Send to:

Choose Destination
See comment in PubMed Commons below
Neurology. 2006 Dec 26;67(12):2129-34. Epub 2006 Nov 2.

Graded motor imagery for pathologic pain: a randomized controlled trial.

Author information

  • 1Department of Physiology, Anatomy & Genetics & fMRIB Centre, University of Oxford, South Parks Road, Oxford OX1 3QX, UK.



Phantom limb and complex regional pain syndrome type 1 (CRPS1) are characterized by changes in cortical processing and organization, perceptual disturbances, and poor response to conventional treatments. Graded motor imagery is effective for a small subset of patients with CRPS1.


To investigate whether graded motor imagery would reduce pain and disability for a more general CRPS1 population and for people with phantom limb pain.


Fifty-one patients with phantom limb pain or CRPS1 were randomly allocated to motor imagery, consisting of 2 weeks each of limb laterality recognition, imagined movements, and mirror movements, or to physical therapy and ongoing medical care.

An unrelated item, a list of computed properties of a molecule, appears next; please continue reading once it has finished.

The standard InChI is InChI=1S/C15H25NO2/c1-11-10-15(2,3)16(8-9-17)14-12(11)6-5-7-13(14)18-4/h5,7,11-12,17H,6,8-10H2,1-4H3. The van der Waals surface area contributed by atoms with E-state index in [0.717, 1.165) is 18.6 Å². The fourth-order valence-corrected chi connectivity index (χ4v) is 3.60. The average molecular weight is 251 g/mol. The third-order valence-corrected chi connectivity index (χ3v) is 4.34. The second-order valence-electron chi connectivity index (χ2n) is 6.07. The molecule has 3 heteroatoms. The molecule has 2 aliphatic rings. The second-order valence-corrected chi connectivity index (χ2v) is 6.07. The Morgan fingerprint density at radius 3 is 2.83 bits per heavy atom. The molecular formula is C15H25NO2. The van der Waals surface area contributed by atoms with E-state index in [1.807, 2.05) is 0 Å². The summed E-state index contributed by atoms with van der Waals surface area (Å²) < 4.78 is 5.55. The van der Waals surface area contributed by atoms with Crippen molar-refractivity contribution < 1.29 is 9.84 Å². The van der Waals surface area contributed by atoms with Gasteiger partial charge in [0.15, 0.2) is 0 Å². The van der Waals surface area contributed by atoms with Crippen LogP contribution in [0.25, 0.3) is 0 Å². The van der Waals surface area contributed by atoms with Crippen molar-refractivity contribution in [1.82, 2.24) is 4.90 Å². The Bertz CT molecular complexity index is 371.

There was a main statistical effect of treatment group, but not diagnostic group, on pain and function. The mean (95% CI) decrease in pain between pre- and post-treatment (100 mm visual analogue scale) was 23.4 mm (16.2 to 30.4 mm) for the motor imagery group and 10.5 mm (1.9 to 19.2 mm) for the control group. Improvement in function was similar and gains were maintained at 6-month follow-up.


Motor imagery reduced pain and disability in these patients with complex regional pain syndrome type I or phantom limb pain, but the mechanism, or mechanisms, of the effect are not clear.

[PubMed - indexed for MEDLINE]
PubMed Commons home

PubMed Commons

How to join PubMed Commons

    Supplemental Content

    Full text links

    Icon for HighWire
    Loading ...
    Write to the Help Desk